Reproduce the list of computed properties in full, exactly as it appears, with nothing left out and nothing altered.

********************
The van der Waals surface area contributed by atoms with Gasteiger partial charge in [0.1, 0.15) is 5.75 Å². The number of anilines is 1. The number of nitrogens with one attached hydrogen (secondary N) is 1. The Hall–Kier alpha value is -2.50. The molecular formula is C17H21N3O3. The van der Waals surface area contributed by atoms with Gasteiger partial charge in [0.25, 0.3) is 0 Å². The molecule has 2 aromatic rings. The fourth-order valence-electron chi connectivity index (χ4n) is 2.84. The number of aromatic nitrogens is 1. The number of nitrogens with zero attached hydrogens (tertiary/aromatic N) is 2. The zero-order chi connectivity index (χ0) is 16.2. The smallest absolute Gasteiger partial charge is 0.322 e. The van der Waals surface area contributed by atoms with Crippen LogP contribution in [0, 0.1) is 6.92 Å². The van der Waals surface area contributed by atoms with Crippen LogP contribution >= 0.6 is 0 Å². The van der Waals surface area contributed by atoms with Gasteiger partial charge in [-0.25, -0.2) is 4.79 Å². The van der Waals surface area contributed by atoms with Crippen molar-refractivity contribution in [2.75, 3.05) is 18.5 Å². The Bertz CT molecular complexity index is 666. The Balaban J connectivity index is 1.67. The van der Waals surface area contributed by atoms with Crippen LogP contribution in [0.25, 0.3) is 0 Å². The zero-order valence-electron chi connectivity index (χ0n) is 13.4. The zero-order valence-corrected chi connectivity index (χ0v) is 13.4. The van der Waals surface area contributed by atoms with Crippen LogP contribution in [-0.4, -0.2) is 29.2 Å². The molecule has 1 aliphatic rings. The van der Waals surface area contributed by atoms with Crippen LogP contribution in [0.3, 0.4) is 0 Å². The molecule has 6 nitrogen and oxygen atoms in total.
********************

The van der Waals surface area contributed by atoms with Gasteiger partial charge in [0.1, 0.15) is 5.75 Å². The number of anilines is 1. The number of nitrogens with one attached hydrogen (secondary N) is 1. The Hall–Kier alpha value is -2.50. The molecular formula is C17H21N3O3. The van der Waals surface area contributed by atoms with Gasteiger partial charge in [0.25, 0.3) is 0 Å². The molecule has 2 aromatic rings. The fourth-order valence-electron chi connectivity index (χ4n) is 2.84. The number of aromatic nitrogens is 1. The number of nitrogens with zero attached hydrogens (tertiary/aromatic N) is 2. The zero-order chi connectivity index (χ0) is 16.2. The smallest absolute Gasteiger partial charge is 0.322 e. The van der Waals surface area contributed by atoms with Crippen LogP contribution in [0, 0.1) is 6.92 Å². The van der Waals surface area contributed by atoms with Crippen LogP contribution >= 0.6 is 0 Å². The van der Waals surface area contributed by atoms with Gasteiger partial charge in [-0.25, -0.2) is 4.79 Å². The van der Waals surface area contributed by atoms with Crippen molar-refractivity contribution in [2.75, 3.05) is 18.5 Å². The Bertz CT molecular complexity index is 666. The Balaban J connectivity index is 1.67. The van der Waals surface area contributed by atoms with Crippen LogP contribution in [0.25, 0.3) is 0 Å². The zero-order valence-electron chi connectivity index (χ0n) is 13.4. The zero-order valence-corrected chi connectivity index (χ0v) is 13.4. The van der Waals surface area contributed by atoms with Crippen LogP contribution in [-0.4, -0.2) is 29.2 Å². The molecule has 1 aliphatic rings. The van der Waals surface area contributed by atoms with Crippen LogP contribution in [0.3, 0.4) is 0 Å². The molecule has 6 nitrogen and oxygen atoms in total.